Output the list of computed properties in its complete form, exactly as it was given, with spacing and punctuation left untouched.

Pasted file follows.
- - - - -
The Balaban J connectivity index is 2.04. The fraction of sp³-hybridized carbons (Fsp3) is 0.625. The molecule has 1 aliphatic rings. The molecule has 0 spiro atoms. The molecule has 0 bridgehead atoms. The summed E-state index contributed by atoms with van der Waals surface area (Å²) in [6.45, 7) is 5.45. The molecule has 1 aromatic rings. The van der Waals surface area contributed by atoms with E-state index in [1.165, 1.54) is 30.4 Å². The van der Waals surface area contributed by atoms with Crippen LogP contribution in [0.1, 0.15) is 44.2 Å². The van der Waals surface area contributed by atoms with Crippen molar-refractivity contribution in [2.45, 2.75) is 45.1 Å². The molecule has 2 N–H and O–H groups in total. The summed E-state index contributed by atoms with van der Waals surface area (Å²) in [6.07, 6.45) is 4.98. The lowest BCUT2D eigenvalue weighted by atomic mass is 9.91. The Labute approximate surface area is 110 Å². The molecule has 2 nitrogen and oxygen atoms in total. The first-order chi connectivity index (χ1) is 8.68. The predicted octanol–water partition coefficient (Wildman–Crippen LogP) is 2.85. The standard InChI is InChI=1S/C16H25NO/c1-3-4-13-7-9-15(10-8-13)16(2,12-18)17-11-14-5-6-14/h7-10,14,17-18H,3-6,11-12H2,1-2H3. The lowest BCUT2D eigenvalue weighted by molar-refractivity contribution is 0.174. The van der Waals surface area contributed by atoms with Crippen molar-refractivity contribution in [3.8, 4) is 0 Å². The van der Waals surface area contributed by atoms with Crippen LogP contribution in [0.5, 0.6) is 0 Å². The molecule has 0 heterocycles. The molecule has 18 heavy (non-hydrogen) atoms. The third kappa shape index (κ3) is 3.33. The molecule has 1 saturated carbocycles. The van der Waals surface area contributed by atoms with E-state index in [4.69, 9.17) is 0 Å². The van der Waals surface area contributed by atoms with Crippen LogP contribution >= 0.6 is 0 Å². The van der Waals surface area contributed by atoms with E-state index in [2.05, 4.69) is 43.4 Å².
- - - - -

The Balaban J connectivity index is 2.04. The fraction of sp³-hybridized carbons (Fsp3) is 0.625. The molecule has 1 aliphatic rings. The molecule has 0 spiro atoms. The molecule has 0 bridgehead atoms. The summed E-state index contributed by atoms with van der Waals surface area (Å²) in [6.45, 7) is 5.45. The molecule has 1 aromatic rings. The van der Waals surface area contributed by atoms with E-state index in [1.165, 1.54) is 30.4 Å². The van der Waals surface area contributed by atoms with Crippen LogP contribution in [0.1, 0.15) is 44.2 Å². The van der Waals surface area contributed by atoms with Crippen molar-refractivity contribution in [2.45, 2.75) is 45.1 Å². The molecule has 2 N–H and O–H groups in total. The summed E-state index contributed by atoms with van der Waals surface area (Å²) in [6.07, 6.45) is 4.98. The lowest BCUT2D eigenvalue weighted by atomic mass is 9.91. The Labute approximate surface area is 110 Å². The molecule has 2 nitrogen and oxygen atoms in total. The first-order chi connectivity index (χ1) is 8.68. The predicted octanol–water partition coefficient (Wildman–Crippen LogP) is 2.85. The standard InChI is InChI=1S/C16H25NO/c1-3-4-13-7-9-15(10-8-13)16(2,12-18)17-11-14-5-6-14/h7-10,14,17-18H,3-6,11-12H2,1-2H3. The lowest BCUT2D eigenvalue weighted by molar-refractivity contribution is 0.174. The van der Waals surface area contributed by atoms with Crippen molar-refractivity contribution in [3.8, 4) is 0 Å². The van der Waals surface area contributed by atoms with Crippen LogP contribution in [0.5, 0.6) is 0 Å². The molecule has 0 heterocycles. The molecule has 18 heavy (non-hydrogen) atoms. The third kappa shape index (κ3) is 3.33. The molecule has 1 saturated carbocycles. The van der Waals surface area contributed by atoms with E-state index in [4.69, 9.17) is 0 Å². The van der Waals surface area contributed by atoms with Crippen LogP contribution >= 0.6 is 0 Å². The van der Waals surface area contributed by atoms with E-state index in [2.05, 4.69) is 43.4 Å².